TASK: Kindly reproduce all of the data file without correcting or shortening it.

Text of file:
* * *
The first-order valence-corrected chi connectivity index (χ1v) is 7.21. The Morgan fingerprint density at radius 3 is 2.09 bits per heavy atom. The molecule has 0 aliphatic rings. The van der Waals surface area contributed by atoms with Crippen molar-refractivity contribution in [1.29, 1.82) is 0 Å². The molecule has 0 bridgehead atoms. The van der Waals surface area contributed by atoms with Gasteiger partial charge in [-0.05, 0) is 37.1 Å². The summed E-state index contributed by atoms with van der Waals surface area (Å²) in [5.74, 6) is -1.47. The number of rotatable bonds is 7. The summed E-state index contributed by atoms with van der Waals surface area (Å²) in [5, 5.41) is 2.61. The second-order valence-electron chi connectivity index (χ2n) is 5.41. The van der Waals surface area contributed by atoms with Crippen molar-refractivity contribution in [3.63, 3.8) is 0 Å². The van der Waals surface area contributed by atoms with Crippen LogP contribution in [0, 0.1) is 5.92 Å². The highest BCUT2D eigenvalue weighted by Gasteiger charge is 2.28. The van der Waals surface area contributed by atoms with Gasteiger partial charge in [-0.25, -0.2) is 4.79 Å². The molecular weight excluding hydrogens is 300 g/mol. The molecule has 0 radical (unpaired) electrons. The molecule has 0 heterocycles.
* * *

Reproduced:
The first-order valence-corrected chi connectivity index (χ1v) is 7.21. The Morgan fingerprint density at radius 3 is 2.09 bits per heavy atom. The molecule has 0 aliphatic rings. The van der Waals surface area contributed by atoms with Crippen molar-refractivity contribution in [1.29, 1.82) is 0 Å². The molecule has 0 bridgehead atoms. The van der Waals surface area contributed by atoms with Gasteiger partial charge in [-0.05, 0) is 37.1 Å². The summed E-state index contributed by atoms with van der Waals surface area (Å²) in [5.74, 6) is -1.47. The number of rotatable bonds is 7. The summed E-state index contributed by atoms with van der Waals surface area (Å²) in [5, 5.41) is 2.61. The second-order valence-electron chi connectivity index (χ2n) is 5.41. The van der Waals surface area contributed by atoms with Crippen molar-refractivity contribution in [3.63, 3.8) is 0 Å². The van der Waals surface area contributed by atoms with Crippen LogP contribution in [0, 0.1) is 5.92 Å². The highest BCUT2D eigenvalue weighted by Gasteiger charge is 2.28. The van der Waals surface area contributed by atoms with Gasteiger partial charge in [-0.25, -0.2) is 4.79 Å². The molecular weight excluding hydrogens is 300 g/mol. The molecule has 0 radical (unpaired) electrons. The molecule has 0 heterocycles.